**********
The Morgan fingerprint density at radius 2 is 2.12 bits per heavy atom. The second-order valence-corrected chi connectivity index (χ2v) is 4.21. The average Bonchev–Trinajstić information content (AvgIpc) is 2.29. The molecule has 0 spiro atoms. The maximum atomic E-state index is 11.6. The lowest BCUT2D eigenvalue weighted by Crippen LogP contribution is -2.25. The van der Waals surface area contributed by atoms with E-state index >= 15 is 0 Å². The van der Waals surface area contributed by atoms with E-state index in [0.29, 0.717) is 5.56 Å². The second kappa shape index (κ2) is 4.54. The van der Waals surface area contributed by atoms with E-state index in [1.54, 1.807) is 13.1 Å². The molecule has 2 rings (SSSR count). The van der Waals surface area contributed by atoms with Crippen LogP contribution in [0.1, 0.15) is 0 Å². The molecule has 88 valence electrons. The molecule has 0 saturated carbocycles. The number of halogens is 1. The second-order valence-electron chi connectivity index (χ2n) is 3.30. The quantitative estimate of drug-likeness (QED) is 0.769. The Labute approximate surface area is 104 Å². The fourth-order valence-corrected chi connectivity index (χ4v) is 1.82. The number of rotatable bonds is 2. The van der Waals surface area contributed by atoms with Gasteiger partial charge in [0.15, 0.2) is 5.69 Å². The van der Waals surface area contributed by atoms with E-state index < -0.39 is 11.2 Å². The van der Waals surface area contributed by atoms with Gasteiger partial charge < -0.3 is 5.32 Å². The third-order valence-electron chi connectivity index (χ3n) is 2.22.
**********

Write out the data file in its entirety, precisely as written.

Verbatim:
The Morgan fingerprint density at radius 2 is 2.12 bits per heavy atom. The second-order valence-corrected chi connectivity index (χ2v) is 4.21. The average Bonchev–Trinajstić information content (AvgIpc) is 2.29. The molecule has 0 spiro atoms. The maximum atomic E-state index is 11.6. The lowest BCUT2D eigenvalue weighted by Crippen LogP contribution is -2.25. The van der Waals surface area contributed by atoms with E-state index >= 15 is 0 Å². The van der Waals surface area contributed by atoms with E-state index in [0.29, 0.717) is 5.56 Å². The second kappa shape index (κ2) is 4.54. The van der Waals surface area contributed by atoms with E-state index in [1.54, 1.807) is 13.1 Å². The molecule has 2 rings (SSSR count). The van der Waals surface area contributed by atoms with Crippen LogP contribution in [0.1, 0.15) is 0 Å². The molecule has 88 valence electrons. The molecule has 0 saturated carbocycles. The number of halogens is 1. The second-order valence-electron chi connectivity index (χ2n) is 3.30. The quantitative estimate of drug-likeness (QED) is 0.769. The Labute approximate surface area is 104 Å². The fourth-order valence-corrected chi connectivity index (χ4v) is 1.82. The number of rotatable bonds is 2. The van der Waals surface area contributed by atoms with Gasteiger partial charge in [0.15, 0.2) is 5.69 Å². The van der Waals surface area contributed by atoms with E-state index < -0.39 is 11.2 Å². The van der Waals surface area contributed by atoms with Gasteiger partial charge < -0.3 is 5.32 Å². The third-order valence-electron chi connectivity index (χ3n) is 2.22.